Welcome back to “Many Hats”, the career blog series where we explore the various jobs, opportunities and career paths available in the wonderful world of music. This week, front-woman, band manager, label owner and music tutor Melisa Kelly of Melisa Kelly and the Smokin’ Crows (check out their latest release ‘Not Today’ now) steps up to chat all about her diverse career. Following the release of her excellent solo album ‘Love Letters to the Master‘, Melisa gives us the low down on the skills and tips she’s accumulated over the years, and dishes out some great advice for today’s students just starting out on their career in music.
Why ‘Many Hats’ you ask? Well, we thought it fitting because it was a term that cropped up in almost every interview we did for the project. People working in the biz we call music often adopt ‘many hats’ during their careers, balancing and trying out a range of jobs and skills whilst also crafting their passion – we think that’s fab and totally under-appreciated in the wider world of work!
Of all the many hats, jobs, and opportunities available you may adorn over your time working in music, the one thing we can be sure of is that working hard and enjoying the time, is essential for success. But don’t leave it to us to tell you…
Tell us a little about yourself and what you do?
I’ve been working in the music industry for 12 years now and I’ve had lots of different jobs over that time… At the moment I am a freelance tutor, solo artist, band manager and front-woman of my band (Melisa Kelly and the Smokin Crows) and I have recently started my own record label as well! So it’s a very diverse collective of things! [laughs]
Amazing! What do each of those roles entail?
As a freelance tutor I teach vocals mainly, but I also teach songwriting, and I teach music career-related things like employability. I’ve been teaching for about 5 years now, privately and with the Academy of Music and Sound.
On the performance side of things, my solo work has been going for about a year now. I was releasing coinciding with my Masters which I’ve just completed and my band (the Smokin’ Crows) that I’ve had for 5 years now, we’ve just released an album and an EP. We perform up and down the UK – before lockdown at least! It’s a soul blues band which I’m also the manager of. I also part-manage the band with a record label called Holy Smokes Records.
I also have my own record label (Riot Queen Records) – I founded it because I felt that the gender and other inequality in the music industry needed addressing and there needs to be more women in positions of power! So the record label is exclusively for female artists, LQBTQ+ community and people of colour – to hopefully try and readdress the balance of promoted musicians in the Scottish Music Industry. That’s what I’ve got going on right now!
"The great thing about the music industry is that it’s constantly evolving.
If you want a career doing something you love but its also constantly changing and you’re being challenged all the time, the music industry is the place for that."
Lots and lots – that’s great! Do you think the ‘portfolio career’ is common for people working in music?
It kinda goes without saying really – you have to have a portfolio career as a musician. Within reason of course, you should be as diverse as you possibly can be, it means you’re more employable across the board.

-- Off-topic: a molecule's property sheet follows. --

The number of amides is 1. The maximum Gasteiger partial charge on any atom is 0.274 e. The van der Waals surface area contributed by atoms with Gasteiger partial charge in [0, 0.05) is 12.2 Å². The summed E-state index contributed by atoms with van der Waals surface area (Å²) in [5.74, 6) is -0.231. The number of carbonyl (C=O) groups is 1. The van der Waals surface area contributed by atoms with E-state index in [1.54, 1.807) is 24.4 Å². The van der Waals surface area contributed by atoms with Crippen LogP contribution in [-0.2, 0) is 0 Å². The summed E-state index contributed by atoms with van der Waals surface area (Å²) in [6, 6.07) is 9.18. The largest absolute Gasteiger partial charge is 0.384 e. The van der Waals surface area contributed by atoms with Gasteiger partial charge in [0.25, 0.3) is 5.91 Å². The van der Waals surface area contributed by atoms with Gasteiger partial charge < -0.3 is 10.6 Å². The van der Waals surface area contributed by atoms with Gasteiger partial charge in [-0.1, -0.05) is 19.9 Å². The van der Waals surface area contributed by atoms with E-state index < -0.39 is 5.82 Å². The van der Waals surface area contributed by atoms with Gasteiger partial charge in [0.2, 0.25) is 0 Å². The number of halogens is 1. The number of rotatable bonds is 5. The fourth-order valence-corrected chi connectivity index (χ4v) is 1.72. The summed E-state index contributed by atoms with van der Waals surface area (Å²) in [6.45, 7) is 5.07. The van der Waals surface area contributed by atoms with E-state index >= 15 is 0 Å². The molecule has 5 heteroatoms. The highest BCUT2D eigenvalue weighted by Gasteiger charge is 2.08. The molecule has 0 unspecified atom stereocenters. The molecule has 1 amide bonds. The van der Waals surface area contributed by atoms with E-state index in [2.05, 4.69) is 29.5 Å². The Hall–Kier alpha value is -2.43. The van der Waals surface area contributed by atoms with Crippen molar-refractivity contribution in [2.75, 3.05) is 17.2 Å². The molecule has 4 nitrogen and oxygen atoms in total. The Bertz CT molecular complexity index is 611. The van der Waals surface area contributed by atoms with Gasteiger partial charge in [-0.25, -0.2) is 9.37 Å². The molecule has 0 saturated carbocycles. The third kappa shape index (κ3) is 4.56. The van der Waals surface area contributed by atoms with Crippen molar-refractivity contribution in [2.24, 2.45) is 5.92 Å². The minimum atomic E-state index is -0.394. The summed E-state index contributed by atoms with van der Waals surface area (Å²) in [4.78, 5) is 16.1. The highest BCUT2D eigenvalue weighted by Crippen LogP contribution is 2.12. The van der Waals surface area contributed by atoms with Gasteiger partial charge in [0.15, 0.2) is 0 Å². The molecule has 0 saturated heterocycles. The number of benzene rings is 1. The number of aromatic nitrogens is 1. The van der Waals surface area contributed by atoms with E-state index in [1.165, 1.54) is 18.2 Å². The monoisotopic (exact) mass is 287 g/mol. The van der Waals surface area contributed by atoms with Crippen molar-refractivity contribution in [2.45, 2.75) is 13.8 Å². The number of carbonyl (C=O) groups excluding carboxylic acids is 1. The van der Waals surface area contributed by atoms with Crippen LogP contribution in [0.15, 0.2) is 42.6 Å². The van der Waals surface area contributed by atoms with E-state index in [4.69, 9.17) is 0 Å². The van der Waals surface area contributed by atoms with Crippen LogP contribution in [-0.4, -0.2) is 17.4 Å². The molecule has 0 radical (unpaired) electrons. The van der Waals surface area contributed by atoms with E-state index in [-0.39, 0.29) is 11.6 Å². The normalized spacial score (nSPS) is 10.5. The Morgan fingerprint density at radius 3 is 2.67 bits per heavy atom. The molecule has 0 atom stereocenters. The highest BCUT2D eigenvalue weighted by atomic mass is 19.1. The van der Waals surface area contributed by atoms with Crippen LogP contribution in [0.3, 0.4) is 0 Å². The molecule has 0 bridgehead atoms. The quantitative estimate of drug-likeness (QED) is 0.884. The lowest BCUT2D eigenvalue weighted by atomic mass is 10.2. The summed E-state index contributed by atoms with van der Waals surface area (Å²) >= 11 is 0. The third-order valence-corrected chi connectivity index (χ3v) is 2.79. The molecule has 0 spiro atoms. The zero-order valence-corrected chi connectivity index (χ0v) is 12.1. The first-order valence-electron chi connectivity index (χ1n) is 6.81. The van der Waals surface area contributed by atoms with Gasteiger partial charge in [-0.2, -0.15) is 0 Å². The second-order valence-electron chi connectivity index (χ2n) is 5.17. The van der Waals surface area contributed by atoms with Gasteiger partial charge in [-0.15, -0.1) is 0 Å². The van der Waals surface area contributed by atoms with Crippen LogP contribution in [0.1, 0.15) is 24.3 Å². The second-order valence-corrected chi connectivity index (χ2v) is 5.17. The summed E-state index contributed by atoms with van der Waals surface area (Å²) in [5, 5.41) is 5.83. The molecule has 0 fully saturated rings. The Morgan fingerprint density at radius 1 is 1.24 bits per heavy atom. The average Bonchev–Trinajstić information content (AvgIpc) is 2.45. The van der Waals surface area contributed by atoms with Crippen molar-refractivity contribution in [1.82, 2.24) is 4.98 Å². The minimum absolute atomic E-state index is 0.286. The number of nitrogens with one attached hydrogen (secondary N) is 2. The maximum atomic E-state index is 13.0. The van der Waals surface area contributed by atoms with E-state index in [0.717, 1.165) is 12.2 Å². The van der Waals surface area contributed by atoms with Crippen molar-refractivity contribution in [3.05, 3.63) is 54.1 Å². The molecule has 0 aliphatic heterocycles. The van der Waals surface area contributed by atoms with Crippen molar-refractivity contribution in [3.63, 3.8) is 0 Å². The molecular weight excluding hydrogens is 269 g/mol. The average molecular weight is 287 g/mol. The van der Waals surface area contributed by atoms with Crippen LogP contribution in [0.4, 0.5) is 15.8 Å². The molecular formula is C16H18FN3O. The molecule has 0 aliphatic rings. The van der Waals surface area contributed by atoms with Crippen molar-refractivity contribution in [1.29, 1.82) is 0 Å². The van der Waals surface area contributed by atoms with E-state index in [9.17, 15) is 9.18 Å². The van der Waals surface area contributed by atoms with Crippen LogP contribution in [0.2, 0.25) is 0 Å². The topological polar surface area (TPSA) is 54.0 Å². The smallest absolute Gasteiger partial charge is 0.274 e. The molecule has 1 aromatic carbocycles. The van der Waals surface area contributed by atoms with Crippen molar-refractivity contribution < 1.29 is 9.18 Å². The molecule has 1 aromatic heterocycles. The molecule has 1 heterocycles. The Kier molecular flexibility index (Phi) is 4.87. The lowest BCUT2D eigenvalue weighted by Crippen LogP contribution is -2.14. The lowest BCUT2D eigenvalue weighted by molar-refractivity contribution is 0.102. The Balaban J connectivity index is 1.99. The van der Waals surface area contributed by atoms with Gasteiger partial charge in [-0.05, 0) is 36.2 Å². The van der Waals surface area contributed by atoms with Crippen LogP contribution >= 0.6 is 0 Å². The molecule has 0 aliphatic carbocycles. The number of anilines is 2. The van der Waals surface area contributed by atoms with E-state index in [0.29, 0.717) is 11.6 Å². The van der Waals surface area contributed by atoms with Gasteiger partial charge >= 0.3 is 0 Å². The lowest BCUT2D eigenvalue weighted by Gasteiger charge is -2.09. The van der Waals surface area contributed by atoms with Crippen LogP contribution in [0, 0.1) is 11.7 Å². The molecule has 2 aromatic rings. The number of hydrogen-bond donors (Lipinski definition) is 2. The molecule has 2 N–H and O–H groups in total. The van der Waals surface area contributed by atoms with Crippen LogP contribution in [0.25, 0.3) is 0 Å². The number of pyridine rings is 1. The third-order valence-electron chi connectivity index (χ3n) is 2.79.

As much as having a portfolio career is really important, I think the smart and healthy way to becoming incredibly diverse is having a good academic background as well. It’s one thing to have a great portfolio career, but when it comes to if you want to teach as an additional source of income, you can’t do that without qualifications.
It’s also about the experience of going through academia and networking. People forget when you’re going to go and do something like a BA, yes you’re going to get a great piece of paper that says ‘I know how to do this’ and you’re gonna learn awesome skills, but it’s also about the contacts you make.
Being diverse and having a portfolio career should be high on your priority list, but also honing your craft, being a better instrumentalist, being a better songwriter, being a better sound engineer… Without academia that’s gonna be really tricky and a hard slog. Having a bit of both is the best way forward without a doubt.
What’s the best thing about working in the music industry?
One of the best things is that you get to work with a lot of really amazing, innovative, creative people. If you’re a people-person, then the music industry is great! Also it’s such a creative way of working. Like I said, there’s so many different aspects of my career – every day is different and a new challenge. You get to work with someone new, or you get to work in a completely different office space that’s different from yesterday – that’s really fun!
Also, the great thing about the music industry is that it’s constantly evolving. What you’re doing today will not be what you’re doing in a year’s time. If you want a career doing something you love that’s also constantly changing and you’re being challenged all the time, then the music industry is the place.
It must be challenging at times, how about the most difficult parts?
Being self employed a lot of the time, you have to be self motivated – that’s hard. Especially in music, where instant gratification doesn’t exist, staying motivated can be tricky, but if you love it then you’ll find a way.
The other thing is working in an industry where there’s so much competition. It does feel sometimes that you’re in a sea or an ocean of other people trying to get to the same place, so it can be really tricky to get above and be seen. But I think as long as you think you’ve got something to sell and you love music, just understand that it’s a marathon not a sprint.
You mentioned taking music courses to hone your craft – how has music education helped you get to where you are today?
On quite a few levels. Initially my education through a HNC/HND and BA level, it reinforced that I was 100% in the correct job I wanted to do and that there was a lot of things I was good at. But also it showed up blindspots in my understanding of my vocals and my songwriting and instrumentalism – it also showed up stuff like my blindspots when it came to things like copyright law – stuff that I hadn’t even thought about when I was just starting out as a DIY artist!